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OC-056 Long-Term Trends in Comorbidity and Risk Scores and their Influence on outcomes of upper Gastrointestinal Bleeding
  1. A S Taha1,
  2. E Saffouri1,
  3. C McCloskey2,
  4. T Craigen2,
  5. W J Angerson3
  1. 1Medicine, University of Glasgow, Glasgow
  2. 2Medicine, University Hospital Crosshouse, Kilmarnock
  3. 3Surgery, University of Glasgow, Glasgow, UK

Abstract

Introduction The prevention of upper gastrointestinal bleeding (UGIB) can be facilitated by understanding the changes in environmental and socio-pathological factors; these might not become obvious in short-term studies. We, therefore, aimed to study the changes in comorbidity and risk scores and their influence on the outcomes of UGIB over a 14-year period.

Methods We analysed the clinical characteristics of all patients presenting with UGIB to a single institution, 1996–2010. The Charlson’s comorbidity and the complete Rockall scores were analysed, together with patients’ drug use and 30-day mortality. Trends with time were assessed using logistic regression analysis with year of presentation as a continuous predictor variable. Regression coefficients were expressed as odds ratios (OR), representing the relative change in odds of death or other binary dependent variables over a time interval of one year.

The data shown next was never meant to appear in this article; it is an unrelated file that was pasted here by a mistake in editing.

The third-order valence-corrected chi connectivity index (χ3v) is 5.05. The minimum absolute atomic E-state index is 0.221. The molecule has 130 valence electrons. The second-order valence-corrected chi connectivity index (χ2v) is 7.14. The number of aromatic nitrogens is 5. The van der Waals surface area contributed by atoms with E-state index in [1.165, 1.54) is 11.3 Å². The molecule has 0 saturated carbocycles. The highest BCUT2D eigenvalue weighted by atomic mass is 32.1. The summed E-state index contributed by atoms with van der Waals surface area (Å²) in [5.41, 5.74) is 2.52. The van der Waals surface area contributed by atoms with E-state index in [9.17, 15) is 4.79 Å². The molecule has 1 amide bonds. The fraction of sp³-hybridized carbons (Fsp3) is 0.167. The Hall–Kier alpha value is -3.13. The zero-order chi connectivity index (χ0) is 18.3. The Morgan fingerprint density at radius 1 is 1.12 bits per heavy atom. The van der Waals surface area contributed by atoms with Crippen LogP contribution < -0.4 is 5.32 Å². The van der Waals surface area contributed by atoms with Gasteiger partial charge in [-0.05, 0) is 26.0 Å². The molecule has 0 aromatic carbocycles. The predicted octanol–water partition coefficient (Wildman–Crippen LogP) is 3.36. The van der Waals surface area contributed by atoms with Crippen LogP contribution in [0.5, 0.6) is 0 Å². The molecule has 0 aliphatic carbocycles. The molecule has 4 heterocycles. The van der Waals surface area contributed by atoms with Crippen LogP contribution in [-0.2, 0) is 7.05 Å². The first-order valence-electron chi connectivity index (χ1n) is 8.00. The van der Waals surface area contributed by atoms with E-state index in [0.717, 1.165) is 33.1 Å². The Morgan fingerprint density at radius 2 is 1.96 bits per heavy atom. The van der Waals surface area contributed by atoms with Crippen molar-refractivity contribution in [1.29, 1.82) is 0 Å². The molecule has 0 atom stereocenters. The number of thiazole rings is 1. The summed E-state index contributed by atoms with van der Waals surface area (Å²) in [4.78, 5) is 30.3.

Results A total of 2669 patients were included. The Charlson score increased significantly with time (P < 0.001), the odds of a high (3+) score increasing at a relative rate of 4.4% a year (OR = 1.044, 95% CI 1.022–1.065). No significant trend with time was noted for age (p = 0.09), haemoglobin level (P = 0.47) or Rockall score (P = 0.94). The overall 30-day mortality was 4.9% and this showed no relationship with time (P = 0.28). However, when adjusted for the increasing comorbidity, the odds of death within 30 days decreased significantly at a relative rate of 4.5% per year [OR = 0.955 (0.914–0.997); P = 0.038]. Trends in the prevalence of taking potentially damaging and protective drugs are shown in Table-1, below. The rise in use of aspirin, other anti-thrombotic drugs and SSRIs [with pro-UGIB activity] was paralleled by a rise in the use of PPIs [protective activity] and beta-blockers, ACE inhibitors, and statins [being able to affect mortality.

Abstract OC-056 Table 1

Trends in the prevalence of taking potentially damaging and protective drugs

Conclusion Patients with UGIB presented with progressively increasing comorbidity over the 14-year period 1996–2010. The use of both potentially damaging and protective drugs also increased. Raw 30-day mortality was unchanged over the same period, but decreased significantly with time when adjusted for comorbidity. These observations might have clinical implications.

Disclosure of Interest A. Taha Consultant for: Horizon Pharma USA; Vifor Pharma UK, E. Saffouri: None Declared, C. McCloskey: None Declared, T. Craigen: None Declared, W. Angerson: None Declared

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